USA Today recently posted a Q&A session with Dana White where he trudges out some of the same old tired analogies that he always does and also some new ones. Let’s take a look at this gem of an interview.
On the PRIDE deal:
Realistically, the only company that I considered as big as the UFC, and it was over in Japan, not in the United States, was Pride. What I wanted to come away from Pride acquisition obviously was talent and that library. I wanted that library.
Oh really? The library you never use? Sure, you can see the fights on UFC On Demand if you really want but why pay for them when you can find them online in all kinds of different places? And when was the last time the PRIDE library was even used to great effect? Never has it been used to really hype a fight to the extent that a casual fan would want to buy a pay per view because a PRIDE guy is fighting. As for the talent, we all know what happened regarding the talent. It didn’t come with the deal and whose fault is that ultimately? If the UFC had done its due diligence in regards to buying PRIDE maybe we wouldn’t have to hear these questions anymore.
On the WEC:
The WEC has actually turned out to be 10 times the product Pride ever was.
This has to be the biggest farce of a statement that has come out of White’s mouth in the past few month. Ten times the product? I’ll give White credit, the WEC puts on great shows that don’t disappoint. But there has never been a time where I have thought to myself that a WEC show could be the best show of the year or a better product than PRIDE. PRIDE sold out massive arenas in Japan with more fans than even a UFC show could dream of doing. The WEC shows are lucky to get 10,000 people in the venue. For as much good as White has done for the sport, it’s statements like this one that make you want to pull your hair out sometimes. It’s disrespectful to the product that was PRIDE and he might as well be pissing on their grave.
On fighters outside the UFC:
No other organization has anybody worthy of fighting the UFC champion. If you look at CBS, they have Kimbo Slice fighting, this guy was fighting in your backyard last weekend, you know what I mean?
There are, honestly, no guys outside of the UFC that I’m interested in right now. When I say that, I mean in other organizations.
It’s this kind of closed-minded approach that also rubs me the wrong way. You’re telling me that Gesias Calvancante or Shinya Aoki isn’t worthy of fighting B.J. Penn? I know you have to pimp your product and for the most part the UFC does have the best fighters in the world. But don’t act like there aren’t great MMA fighters out there who aren’t in the UFC because there most definitely are.
Also, to that effect, the future of the UFC has to come from somewhere. So Dana is admitting that he needs the other leagues to farm talent from but then goes back and says that there’s no one out there that he’s even interested in? Please.
On a television deal:
At the end of the day, what we’re really in is, we’re in the pay-per-view business. My job and my crew’s job here at the UFC is, we sit around and we create new ways to build our pay-per-view business, you know? To expose people to mixed martial arts, to expose them to the athletes, to learn.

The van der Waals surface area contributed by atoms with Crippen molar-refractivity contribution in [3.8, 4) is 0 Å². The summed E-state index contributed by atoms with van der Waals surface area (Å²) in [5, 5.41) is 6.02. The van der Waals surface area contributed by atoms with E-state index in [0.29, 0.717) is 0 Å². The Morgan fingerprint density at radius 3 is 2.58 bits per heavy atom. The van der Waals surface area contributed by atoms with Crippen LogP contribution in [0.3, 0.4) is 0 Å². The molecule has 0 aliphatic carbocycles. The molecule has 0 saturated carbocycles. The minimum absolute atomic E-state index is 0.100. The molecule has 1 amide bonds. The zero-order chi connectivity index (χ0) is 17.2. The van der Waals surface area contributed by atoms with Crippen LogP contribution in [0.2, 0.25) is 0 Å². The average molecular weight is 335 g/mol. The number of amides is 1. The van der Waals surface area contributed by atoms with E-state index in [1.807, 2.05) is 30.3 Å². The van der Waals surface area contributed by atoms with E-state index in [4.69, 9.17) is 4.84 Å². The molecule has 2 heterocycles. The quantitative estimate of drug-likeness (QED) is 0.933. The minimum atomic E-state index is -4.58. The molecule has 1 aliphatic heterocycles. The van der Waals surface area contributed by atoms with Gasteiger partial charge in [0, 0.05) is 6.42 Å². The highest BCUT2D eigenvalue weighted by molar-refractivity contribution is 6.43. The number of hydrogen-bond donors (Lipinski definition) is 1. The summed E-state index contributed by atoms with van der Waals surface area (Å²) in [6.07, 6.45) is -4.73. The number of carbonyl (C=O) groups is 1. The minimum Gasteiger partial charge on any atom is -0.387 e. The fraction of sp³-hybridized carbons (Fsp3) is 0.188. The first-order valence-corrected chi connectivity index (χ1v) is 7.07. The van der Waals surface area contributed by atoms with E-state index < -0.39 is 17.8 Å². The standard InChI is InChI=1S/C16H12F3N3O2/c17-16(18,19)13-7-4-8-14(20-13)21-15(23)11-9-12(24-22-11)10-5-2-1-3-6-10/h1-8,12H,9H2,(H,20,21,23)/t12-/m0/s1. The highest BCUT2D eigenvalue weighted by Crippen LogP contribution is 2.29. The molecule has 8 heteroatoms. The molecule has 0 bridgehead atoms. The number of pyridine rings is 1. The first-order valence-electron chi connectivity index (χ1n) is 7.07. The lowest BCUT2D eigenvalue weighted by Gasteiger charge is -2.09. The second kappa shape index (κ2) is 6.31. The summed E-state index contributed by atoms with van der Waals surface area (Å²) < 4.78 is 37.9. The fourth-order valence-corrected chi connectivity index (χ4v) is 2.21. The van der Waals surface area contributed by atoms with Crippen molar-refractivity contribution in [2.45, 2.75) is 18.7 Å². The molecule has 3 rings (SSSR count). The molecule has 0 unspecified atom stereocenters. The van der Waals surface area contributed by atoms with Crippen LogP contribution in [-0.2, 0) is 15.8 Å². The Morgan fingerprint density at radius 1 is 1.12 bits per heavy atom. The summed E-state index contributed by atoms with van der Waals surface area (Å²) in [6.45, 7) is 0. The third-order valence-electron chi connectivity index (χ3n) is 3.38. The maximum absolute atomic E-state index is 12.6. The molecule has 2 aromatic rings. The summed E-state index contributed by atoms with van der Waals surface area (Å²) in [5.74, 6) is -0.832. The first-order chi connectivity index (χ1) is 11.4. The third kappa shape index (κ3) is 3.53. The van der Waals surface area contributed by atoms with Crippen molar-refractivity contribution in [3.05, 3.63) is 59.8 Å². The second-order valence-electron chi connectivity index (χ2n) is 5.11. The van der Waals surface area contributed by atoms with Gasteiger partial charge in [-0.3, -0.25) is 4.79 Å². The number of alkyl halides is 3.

Exposing people to mixed martial arts through pay per view? As opposed to a television deal? Doesn’t make much sense. Make people pay for your product, like UFC 71, and end up with a one minute fight that didn’t appeal to anyone but hardcores. Or, give them the opportunity to watch a bunch of fights for free on network television. I think this is a telltale sign that the UFC has no real interest in negotiating a television deal right now and are happy where they’re at in the pay per view business. I can’t blame them, they’re making money hand over fist. But don’t act like you’re putting on pay per views to expose people to the sport. You’re in the pay per view business to make money, period.
On the atmosphere at UFC events:
People are always asking me, can you bring your kids to a UFC event? Yeah, if you would let your kids watch professional boxing, you should absolutely bring your kids to a UFC event. Basically the people at the UFC event are the who’s who from Las Vegas, the who’s who from L.A. and a ton of hardcore fans who are very respectful people — most of these people are martial artists themselves.
Obviously Dana has never sat in the crowd at a UFC event because he has no real perception of the type of people that go to events. It may be all glitz and glamour down on the floor but in the stands it’s a different story. The hardcore community is extremely small. Those who train? Even smaller. The larger contingent of the fans at the events are those who want to see two guys bash each other in the face, have zero problems screaming obscenities, and watch pro wrestling every Monday night. I’ve been to three different UFC events, two in Columbus and one in Cincinnati. I sat in three different ticket price areas and I found the same people around me no matter where I went: assholes.
On The Ultimate Fighter:
I don’t think so. This thing’s in its seventh season. I start shooting season eight next week. Think of all the greatest television shows in the history of television, how many of them have gone eight seasons?
Denial. This is what we call denial. White refuses to admit that the product is stale and that the ratings are dropping. One episode this season was the lowest rated episode ever in the history of the series. The fact that there’s so many seasons has to have something to do with the fact that the UFC is pumping out seasons as fast as they can. Has Spike TV even had time to notice the ratings drop? Sooner or later the jig is going to be up.